Congenital Heart Disease: Symptoms Parents Shouldn’t Miss In Their Children – News18

Children may tire easily, displaying signs of weakness even with minimal activity.

Dr Deepak Thakur, Consultant Pediatric Cardiology, Paras Health Gurugram shares how parents shouldn’t miss symptoms of Congenital Heart disease in their children

Congenital heart disease (CHD) refers to heart issues present from birth, affecting 8 to 10 out of 1000 live births globally. It varies in severity, from unnoticed to critical conditions requiring prompt intervention. CHD is often identified in early childhood or prenatally through routine ultrasound screenings, enabling healthcare professionals to plan post-birth care. Newborns with CHD may exhibit different symptoms.

Parents should be alert to these signs in their children:

  1. CyanosisBluish tint to the skin, lips, or nails indicates low oxygen levels in the blood, revealing inefficient oxygen pumping by the heart.
  2. Shortness of BreathChildren may breathe rapidly, especially during activities, suggesting inadequate oxygen delivery.
  3. FatigueChildren may tire easily, displaying signs of weakness even with minimal activity.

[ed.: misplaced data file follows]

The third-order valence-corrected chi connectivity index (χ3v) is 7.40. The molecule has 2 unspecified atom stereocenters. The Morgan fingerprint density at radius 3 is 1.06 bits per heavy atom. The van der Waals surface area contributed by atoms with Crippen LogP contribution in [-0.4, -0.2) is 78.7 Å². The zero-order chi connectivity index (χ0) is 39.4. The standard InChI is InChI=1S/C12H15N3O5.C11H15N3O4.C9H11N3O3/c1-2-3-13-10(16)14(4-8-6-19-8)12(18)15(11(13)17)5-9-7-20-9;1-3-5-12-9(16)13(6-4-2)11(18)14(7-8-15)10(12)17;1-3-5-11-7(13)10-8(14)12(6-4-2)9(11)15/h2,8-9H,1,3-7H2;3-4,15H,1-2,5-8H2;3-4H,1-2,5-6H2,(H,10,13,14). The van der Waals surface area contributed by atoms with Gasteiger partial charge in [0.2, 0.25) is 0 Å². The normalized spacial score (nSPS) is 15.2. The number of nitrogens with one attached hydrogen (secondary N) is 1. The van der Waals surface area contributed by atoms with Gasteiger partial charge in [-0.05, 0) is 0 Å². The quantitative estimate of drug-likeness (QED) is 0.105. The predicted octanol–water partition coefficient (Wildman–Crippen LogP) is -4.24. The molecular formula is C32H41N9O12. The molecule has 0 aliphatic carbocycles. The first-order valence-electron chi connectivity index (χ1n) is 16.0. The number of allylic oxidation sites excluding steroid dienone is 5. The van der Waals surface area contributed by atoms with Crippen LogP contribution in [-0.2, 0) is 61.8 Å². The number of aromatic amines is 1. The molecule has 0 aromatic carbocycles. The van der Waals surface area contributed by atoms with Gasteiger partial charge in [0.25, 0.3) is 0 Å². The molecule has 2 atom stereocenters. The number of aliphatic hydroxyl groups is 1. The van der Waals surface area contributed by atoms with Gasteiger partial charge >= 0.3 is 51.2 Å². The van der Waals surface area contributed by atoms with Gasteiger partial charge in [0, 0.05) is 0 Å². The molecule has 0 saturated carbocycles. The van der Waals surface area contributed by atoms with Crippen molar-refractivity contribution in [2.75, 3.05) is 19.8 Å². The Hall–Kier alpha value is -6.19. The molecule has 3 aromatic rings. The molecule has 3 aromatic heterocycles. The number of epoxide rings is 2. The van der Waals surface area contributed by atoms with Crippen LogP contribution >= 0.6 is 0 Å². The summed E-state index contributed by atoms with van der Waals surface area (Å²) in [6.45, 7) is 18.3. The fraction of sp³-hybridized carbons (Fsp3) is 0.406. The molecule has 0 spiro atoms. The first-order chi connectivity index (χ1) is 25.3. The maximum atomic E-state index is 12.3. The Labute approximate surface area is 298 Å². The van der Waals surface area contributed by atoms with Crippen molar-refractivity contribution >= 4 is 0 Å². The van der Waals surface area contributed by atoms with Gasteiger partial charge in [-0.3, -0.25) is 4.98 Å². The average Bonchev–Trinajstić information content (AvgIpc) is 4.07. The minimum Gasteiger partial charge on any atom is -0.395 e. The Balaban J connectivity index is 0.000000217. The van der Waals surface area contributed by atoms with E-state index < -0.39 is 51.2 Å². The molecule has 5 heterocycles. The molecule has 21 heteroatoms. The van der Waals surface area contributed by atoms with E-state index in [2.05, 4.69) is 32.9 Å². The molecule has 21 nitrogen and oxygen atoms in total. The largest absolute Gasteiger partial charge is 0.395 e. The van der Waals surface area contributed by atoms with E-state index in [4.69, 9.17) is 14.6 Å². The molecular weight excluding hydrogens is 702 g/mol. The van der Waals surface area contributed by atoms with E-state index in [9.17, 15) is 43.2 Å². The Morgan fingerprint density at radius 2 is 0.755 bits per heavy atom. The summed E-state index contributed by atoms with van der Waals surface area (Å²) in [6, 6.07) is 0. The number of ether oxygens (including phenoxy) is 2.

4. Excessive SweatingSweating, especially after feeding or physical activity, may compensate for the heart’s reduced ability to pump blood.
  5. Poor Growth and FeedingDifficulty feeding may lead to inadequate growth due to the heart’s compromised function.
  6. Respiratory IssuesCHD increases the likelihood of respiratory infections or persistent cough, indicating an underlying heart condition.
  7. Swelling (Edema)Unexplained swelling in the face, legs, or abdomen may indicate heart failure.A doctor may detect a heart murmur during an examination, suggesting a congenital heart issue, prompting further testing. Tests like echocardiography, X-rays, and ECGs assess the heart’s structure and function.

    Recent advancements in Pediatric cardiology allow the identification of cardiac problems before birth through a fetal echocardiogram between weeks 16 and 24. Early detection enables appropriate planning for management and treatment, significantly improving outcomes for affected infants.